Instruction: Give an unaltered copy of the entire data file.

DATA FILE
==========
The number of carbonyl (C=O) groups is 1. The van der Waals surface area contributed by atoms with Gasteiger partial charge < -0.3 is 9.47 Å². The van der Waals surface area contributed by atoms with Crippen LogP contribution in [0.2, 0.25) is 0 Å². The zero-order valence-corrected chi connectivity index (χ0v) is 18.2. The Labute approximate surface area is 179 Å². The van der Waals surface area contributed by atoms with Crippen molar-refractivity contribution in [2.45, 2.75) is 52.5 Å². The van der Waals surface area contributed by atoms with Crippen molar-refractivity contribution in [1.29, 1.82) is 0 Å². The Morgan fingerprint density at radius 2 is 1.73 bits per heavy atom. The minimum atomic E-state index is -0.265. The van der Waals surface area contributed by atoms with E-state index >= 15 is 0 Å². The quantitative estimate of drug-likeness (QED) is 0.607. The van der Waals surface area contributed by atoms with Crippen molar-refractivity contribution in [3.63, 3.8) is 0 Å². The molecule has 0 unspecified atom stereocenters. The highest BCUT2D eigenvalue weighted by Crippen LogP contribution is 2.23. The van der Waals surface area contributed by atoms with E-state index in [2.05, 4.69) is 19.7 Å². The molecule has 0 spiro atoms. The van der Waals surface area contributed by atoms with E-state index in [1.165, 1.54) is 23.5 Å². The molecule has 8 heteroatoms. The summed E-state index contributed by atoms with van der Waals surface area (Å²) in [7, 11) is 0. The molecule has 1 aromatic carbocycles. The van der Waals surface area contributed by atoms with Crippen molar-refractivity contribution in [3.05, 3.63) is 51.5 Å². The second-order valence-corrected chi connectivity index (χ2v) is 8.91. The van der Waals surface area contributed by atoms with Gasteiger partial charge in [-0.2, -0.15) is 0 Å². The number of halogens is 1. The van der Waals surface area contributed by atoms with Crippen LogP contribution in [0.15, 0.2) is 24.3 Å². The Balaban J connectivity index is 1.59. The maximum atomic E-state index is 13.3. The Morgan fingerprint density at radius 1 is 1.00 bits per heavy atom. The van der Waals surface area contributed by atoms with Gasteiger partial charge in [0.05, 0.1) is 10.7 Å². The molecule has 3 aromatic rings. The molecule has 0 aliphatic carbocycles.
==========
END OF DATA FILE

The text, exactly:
The number of carbonyl (C=O) groups is 1. The van der Waals surface area contributed by atoms with Gasteiger partial charge < -0.3 is 9.47 Å². The van der Waals surface area contributed by atoms with Crippen LogP contribution in [0.2, 0.25) is 0 Å². The zero-order valence-corrected chi connectivity index (χ0v) is 18.2. The Labute approximate surface area is 179 Å². The van der Waals surface area contributed by atoms with Crippen molar-refractivity contribution in [2.45, 2.75) is 52.5 Å². The van der Waals surface area contributed by atoms with Crippen molar-refractivity contribution in [1.29, 1.82) is 0 Å². The Morgan fingerprint density at radius 2 is 1.73 bits per heavy atom. The minimum atomic E-state index is -0.265. The van der Waals surface area contributed by atoms with E-state index >= 15 is 0 Å². The quantitative estimate of drug-likeness (QED) is 0.607. The van der Waals surface area contributed by atoms with Crippen molar-refractivity contribution in [3.63, 3.8) is 0 Å². The molecule has 0 unspecified atom stereocenters. The highest BCUT2D eigenvalue weighted by Crippen LogP contribution is 2.23. The van der Waals surface area contributed by atoms with E-state index in [2.05, 4.69) is 19.7 Å². The molecule has 0 spiro atoms. The van der Waals surface area contributed by atoms with E-state index in [1.165, 1.54) is 23.5 Å². The molecule has 8 heteroatoms. The summed E-state index contributed by atoms with van der Waals surface area (Å²) in [7, 11) is 0. The molecule has 1 aromatic carbocycles. The van der Waals surface area contributed by atoms with Crippen molar-refractivity contribution in [3.05, 3.63) is 51.5 Å². The second-order valence-corrected chi connectivity index (χ2v) is 8.91. The van der Waals surface area contributed by atoms with Gasteiger partial charge in [-0.2, -0.15) is 0 Å². The number of halogens is 1. The van der Waals surface area contributed by atoms with Crippen LogP contribution in [0.15, 0.2) is 24.3 Å². The Balaban J connectivity index is 1.59. The maximum atomic E-state index is 13.3. The Morgan fingerprint density at radius 1 is 1.00 bits per heavy atom. The van der Waals surface area contributed by atoms with Gasteiger partial charge in [0.05, 0.1) is 10.7 Å². The molecule has 3 aromatic rings. The molecule has 0 aliphatic carbocycles.